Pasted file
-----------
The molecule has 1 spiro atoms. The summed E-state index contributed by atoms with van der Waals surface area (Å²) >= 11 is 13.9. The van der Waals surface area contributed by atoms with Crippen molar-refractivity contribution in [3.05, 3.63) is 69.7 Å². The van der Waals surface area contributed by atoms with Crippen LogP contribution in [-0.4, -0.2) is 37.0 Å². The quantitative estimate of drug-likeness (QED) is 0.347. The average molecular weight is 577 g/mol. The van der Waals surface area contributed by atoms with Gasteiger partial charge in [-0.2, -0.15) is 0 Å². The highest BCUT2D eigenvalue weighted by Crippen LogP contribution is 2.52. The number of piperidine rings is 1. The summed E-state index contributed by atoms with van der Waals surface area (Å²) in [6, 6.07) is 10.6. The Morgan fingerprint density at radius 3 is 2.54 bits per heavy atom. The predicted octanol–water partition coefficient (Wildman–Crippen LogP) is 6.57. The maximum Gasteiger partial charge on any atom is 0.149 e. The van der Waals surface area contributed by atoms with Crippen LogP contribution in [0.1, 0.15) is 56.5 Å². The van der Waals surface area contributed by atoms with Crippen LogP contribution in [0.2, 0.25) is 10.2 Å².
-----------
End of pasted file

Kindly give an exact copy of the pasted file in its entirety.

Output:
The molecule has 1 spiro atoms. The summed E-state index contributed by atoms with van der Waals surface area (Å²) >= 11 is 13.9. The van der Waals surface area contributed by atoms with Crippen molar-refractivity contribution in [3.05, 3.63) is 69.7 Å². The van der Waals surface area contributed by atoms with Crippen LogP contribution in [-0.4, -0.2) is 37.0 Å². The quantitative estimate of drug-likeness (QED) is 0.347. The average molecular weight is 577 g/mol. The van der Waals surface area contributed by atoms with Gasteiger partial charge in [-0.2, -0.15) is 0 Å². The highest BCUT2D eigenvalue weighted by Crippen LogP contribution is 2.52. The number of piperidine rings is 1. The summed E-state index contributed by atoms with van der Waals surface area (Å²) in [6, 6.07) is 10.6. The Morgan fingerprint density at radius 3 is 2.54 bits per heavy atom. The predicted octanol–water partition coefficient (Wildman–Crippen LogP) is 6.57. The maximum Gasteiger partial charge on any atom is 0.149 e. The van der Waals surface area contributed by atoms with Crippen LogP contribution in [0.1, 0.15) is 56.5 Å². The van der Waals surface area contributed by atoms with Crippen LogP contribution in [0.2, 0.25) is 10.2 Å².